The Pyloric Sphincteric Cylinder in Health and Disease

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Chapter 27 (page 129)

Subsequent Tests

Shortly after the above radiographic test for duodenogastric reflux was described (Keet l982), a similar procedure was mentioned by Hughes et al. (l982). Minimal reflux was considered to be a slight trickle through the pylorus, moderate reflux that which extended to the "antral" region of the stomach, and gross reflux that which extended to the body of the stomach. Duodenogastric reflux was found to be present in 6 (27 percent) of 22 normal subjects and in 128 (32 percent) of 396 patients with non-ulcer dyspepsia. Statistically there was no significant difference in incidence between the normal controls and dyspeptic patients.

Using a 99mTc-EHIDA test, Niemela et al (l984) found reflux in 14 of 33 normal controls. With a similar test Wolverson et al (l984) noted duodenogastric reflux in 6 of 13 normal controls. With a nasogastric aspiration technique Wolverson et al (l984) found that 8 of 15 normal controls had reflux. By measuring the intragastric bile acid concentration by means of a nasogastric suction technique, Gotthard et al. (l985) showed that large fluctuations in reflux might occur during a 24 hour measuring period. Of 12 normal control subjects 10 showed reflux, with low daytime values and frequent high peaks in bile acid concentration during the night.


Normal subjects

Du Plessis (l965) stated that slight duodenogastric reflux was a normal occurrence. Capper et al. (l966) found no reflux in 15 normal controls, while it occurred in one out of 12 normal subjects in Flint and Grech's (l970) series. Nevertheless Flint and Grech were of the opinion that the pylorus was normally competent, i.e. it did not allow reflux. Rovelstad (l976) stated that it was debatable whether duodenogastric reflux was a normal phenomenon, while Donovan et al (l977) found no reflux in normal controls. Nicolai et al. (l980) on the other hand, demonstrated a median reflux of 4.3 percent of an intravenously injected dose of radioactive technetium-labelled IDA.

In 5 of 14 normal subjects, and in l8 of 48 non-ulcer dyspeptic patients, Keet (l982) found minimal to moderate duodenogastric reflux. Hughes et al. (l982) found reflux in 6 of 22 normal subjects and in 128 of 396 patients with non-ulcer dyspepsia, the incidence in the two groups being more or less the same. Similar results were obtained by Niemela et al. (l984), who noted reflux in 14 of 33 normal control subjects, and by Wolverson et al. (l984) who found reflux in 6 of 13 controls. The findings of Gotthard et al. (l985) pointed to large fluctuations in reflux, with higher peaks occurring nocturnally.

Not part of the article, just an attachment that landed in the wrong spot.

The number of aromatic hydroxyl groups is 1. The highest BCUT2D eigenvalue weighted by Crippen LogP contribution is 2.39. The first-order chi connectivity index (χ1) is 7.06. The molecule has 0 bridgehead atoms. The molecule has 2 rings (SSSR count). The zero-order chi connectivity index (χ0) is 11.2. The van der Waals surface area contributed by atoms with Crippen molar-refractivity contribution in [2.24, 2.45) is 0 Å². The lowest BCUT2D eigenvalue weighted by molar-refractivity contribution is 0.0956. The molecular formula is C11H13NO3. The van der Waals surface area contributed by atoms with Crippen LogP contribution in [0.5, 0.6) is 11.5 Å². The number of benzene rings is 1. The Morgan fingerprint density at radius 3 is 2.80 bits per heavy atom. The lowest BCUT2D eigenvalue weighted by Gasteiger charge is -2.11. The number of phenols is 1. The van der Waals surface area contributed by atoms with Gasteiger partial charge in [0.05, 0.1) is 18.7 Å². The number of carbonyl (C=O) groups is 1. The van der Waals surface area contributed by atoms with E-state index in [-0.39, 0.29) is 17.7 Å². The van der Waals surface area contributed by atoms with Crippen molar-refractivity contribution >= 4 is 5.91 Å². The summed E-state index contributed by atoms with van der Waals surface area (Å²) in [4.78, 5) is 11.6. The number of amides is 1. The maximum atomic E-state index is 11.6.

It is concluded that mild to moderate duodenogastric reflux occurs in approximately one third of normal subjects, and in one third of patients with non-ulcer dyspepsia, as shown (inter alia) by the radiological tests of Keet (l982) and Hughes et al. (l982). In other words, the pylorus is normally not competent in a significant percentage of normal subjects and approximately the same percentage of patients with non-ulcer dyspepsia.

Duodenal Ulceration

Du Plessis (l965) stated that in some cases of duodenal ulceration, reflux was excessive. Capper et al. (l966) found moderate or gross reflux in 33 percent or duodenal ulcer cases, Donovan et al (l977) in 24 percent, while Valenzuela and Defilippi (l976) stated that the incidence of reflux in patients with duodenal ulceration was not significantly different from that in controls. Of 7 cases Nicolai et al. (l980) found increased reflux in 2 only; in both, pyloric deformity was also present.

In our series there were 25 cases of active duodenal ulceration or duodenal deformity typical of ulceration, l8 (approximately 72 percent) showing moderate duodenogastric reflux. Hughes et al. (l982) found reflux in 53 percent of one group of patients with duodenal ulcer, and in 32 percent of patients in another group. Of 60 patients with duodenal ulceration Wolverson et al. (l984) found 32 (53 percent) to be reflux positive.

It is concluded that duodenogastric reflux occurs in a significant percentage of cases with duodenal ulceration; the incidence, as reported by different authors, varies from approximately 24 percent to approximately 72 percent. As cyclical activity of the pyloric sphincteric cylinder is normal in the vast majority of cases of duodenal ulceration (Chap. 30), the reflux is difficult to explain on the basis of pyloric dysfunction.

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